This is a list of essential terms of the mobility. Your contributions help keep the list fresh and up to date: you can propose new words or redefine those already on the list by refining or supplementing their current definitions. Each lexicon entry comes with both a brief definition and a more detailed explanation, accompanied by a bibliography. Some definitions include suggestions for further discussion or research opportunities. Wherever a lexicon entry appears on the site, its brief definition is available as well, and if so required, you can follow a link to see the complete definition.
British sociologist John Urry (1946-2016) was Distinguished Professor at Lancaster University and co-founder and director of the Centre for Mobilities Research from 2004 to 2015. Since the mid 1990s he advocated a shift in the focus of sociology from the study of a-spatial social structures to the study of mobilities. This approach was developed in books such as Sociology Beyond Societies and Mobilities.
The value of time in the transport economy corresponds to how willing people are to pay, in order to save time. It offers an explanation of the choices people make between different modes of transport after weighing up the financial versus time costs. It is also used to plan and to financially justify a choice of investments made on the basis of time saved by the new infrastructure.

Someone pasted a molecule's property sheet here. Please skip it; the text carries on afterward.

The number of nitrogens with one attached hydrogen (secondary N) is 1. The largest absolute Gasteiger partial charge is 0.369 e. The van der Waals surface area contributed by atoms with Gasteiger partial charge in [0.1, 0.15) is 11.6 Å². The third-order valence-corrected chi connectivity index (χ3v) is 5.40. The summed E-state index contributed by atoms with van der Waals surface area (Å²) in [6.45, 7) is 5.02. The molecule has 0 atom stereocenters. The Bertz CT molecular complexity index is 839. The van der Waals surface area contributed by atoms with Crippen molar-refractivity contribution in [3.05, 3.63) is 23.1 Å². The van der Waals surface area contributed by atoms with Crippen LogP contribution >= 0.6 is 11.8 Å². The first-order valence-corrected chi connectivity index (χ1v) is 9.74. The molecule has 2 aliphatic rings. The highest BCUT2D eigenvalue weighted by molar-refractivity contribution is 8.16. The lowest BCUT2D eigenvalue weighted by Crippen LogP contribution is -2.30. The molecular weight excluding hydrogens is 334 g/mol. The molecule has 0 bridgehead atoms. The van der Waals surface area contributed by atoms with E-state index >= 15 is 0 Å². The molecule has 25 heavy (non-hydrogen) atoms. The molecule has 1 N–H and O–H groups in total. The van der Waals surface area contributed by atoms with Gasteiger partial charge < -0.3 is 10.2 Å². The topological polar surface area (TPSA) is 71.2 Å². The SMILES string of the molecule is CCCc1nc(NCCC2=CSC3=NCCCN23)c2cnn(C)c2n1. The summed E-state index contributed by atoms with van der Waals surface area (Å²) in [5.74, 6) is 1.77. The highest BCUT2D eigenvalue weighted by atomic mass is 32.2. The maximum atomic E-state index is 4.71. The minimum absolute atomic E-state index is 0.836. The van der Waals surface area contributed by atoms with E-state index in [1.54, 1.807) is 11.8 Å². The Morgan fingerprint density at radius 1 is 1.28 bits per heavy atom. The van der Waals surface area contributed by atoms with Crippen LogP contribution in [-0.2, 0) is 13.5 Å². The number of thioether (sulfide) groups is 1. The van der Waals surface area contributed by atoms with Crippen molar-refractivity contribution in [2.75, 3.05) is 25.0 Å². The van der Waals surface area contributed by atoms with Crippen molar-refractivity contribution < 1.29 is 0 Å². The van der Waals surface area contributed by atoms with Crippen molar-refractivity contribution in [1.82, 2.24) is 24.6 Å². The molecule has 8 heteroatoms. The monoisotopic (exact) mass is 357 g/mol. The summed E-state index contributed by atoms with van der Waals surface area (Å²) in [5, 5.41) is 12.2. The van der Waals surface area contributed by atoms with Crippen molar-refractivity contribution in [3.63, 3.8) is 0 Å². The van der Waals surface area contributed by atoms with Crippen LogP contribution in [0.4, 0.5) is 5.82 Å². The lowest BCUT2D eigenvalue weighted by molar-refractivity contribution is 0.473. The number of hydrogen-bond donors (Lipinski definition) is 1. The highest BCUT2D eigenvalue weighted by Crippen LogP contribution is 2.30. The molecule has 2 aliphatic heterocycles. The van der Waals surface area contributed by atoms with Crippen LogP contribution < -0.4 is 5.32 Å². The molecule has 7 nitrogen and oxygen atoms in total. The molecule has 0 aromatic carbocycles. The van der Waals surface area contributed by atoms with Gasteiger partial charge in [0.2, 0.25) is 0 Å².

Reversible mobilities are forms of specific movement made possible by rapid transport network systems. They are made over long distances, with outward and return journeys that are undertaken closely together in time. They are also limited in terms of social mobility and their relationship with otherness.
Born in 1938, Michel Bassand is a Swiss sociologist. He was successively a professor at the Université de Genève and at the Ecole Polytechnique Fédérale de Lausanne (EPFL). A specialist in urban issues, he was responsible for a highly-original theory of mobility as a completely social phenomenon, whose different expressions form a complete system.